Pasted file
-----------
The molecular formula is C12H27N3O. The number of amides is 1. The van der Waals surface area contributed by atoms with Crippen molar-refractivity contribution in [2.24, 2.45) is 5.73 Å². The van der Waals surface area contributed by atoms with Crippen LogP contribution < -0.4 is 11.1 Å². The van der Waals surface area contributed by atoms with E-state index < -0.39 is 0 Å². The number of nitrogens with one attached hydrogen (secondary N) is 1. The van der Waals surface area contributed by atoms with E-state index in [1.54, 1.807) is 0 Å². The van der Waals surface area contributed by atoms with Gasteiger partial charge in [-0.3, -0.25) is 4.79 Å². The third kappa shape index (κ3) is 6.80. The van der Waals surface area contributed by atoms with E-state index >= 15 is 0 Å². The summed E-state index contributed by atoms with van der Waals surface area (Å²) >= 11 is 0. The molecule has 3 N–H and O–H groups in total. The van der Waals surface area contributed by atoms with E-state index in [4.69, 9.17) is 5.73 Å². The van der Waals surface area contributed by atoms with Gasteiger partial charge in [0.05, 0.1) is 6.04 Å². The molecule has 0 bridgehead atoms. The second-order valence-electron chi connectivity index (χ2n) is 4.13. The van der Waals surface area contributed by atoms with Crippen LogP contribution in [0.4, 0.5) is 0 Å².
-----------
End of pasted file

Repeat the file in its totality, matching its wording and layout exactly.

The molecular formula is C12H27N3O. The number of amides is 1. The van der Waals surface area contributed by atoms with Crippen molar-refractivity contribution in [2.24, 2.45) is 5.73 Å². The van der Waals surface area contributed by atoms with Crippen LogP contribution < -0.4 is 11.1 Å². The van der Waals surface area contributed by atoms with E-state index < -0.39 is 0 Å². The number of nitrogens with one attached hydrogen (secondary N) is 1. The van der Waals surface area contributed by atoms with E-state index in [1.54, 1.807) is 0 Å². The van der Waals surface area contributed by atoms with Gasteiger partial charge in [-0.3, -0.25) is 4.79 Å². The third kappa shape index (κ3) is 6.80. The van der Waals surface area contributed by atoms with E-state index >= 15 is 0 Å². The summed E-state index contributed by atoms with van der Waals surface area (Å²) >= 11 is 0. The molecule has 3 N–H and O–H groups in total. The van der Waals surface area contributed by atoms with E-state index in [4.69, 9.17) is 5.73 Å². The van der Waals surface area contributed by atoms with Gasteiger partial charge in [0.05, 0.1) is 6.04 Å². The molecule has 0 bridgehead atoms. The second-order valence-electron chi connectivity index (χ2n) is 4.13. The van der Waals surface area contributed by atoms with Crippen LogP contribution in [0.4, 0.5) is 0 Å².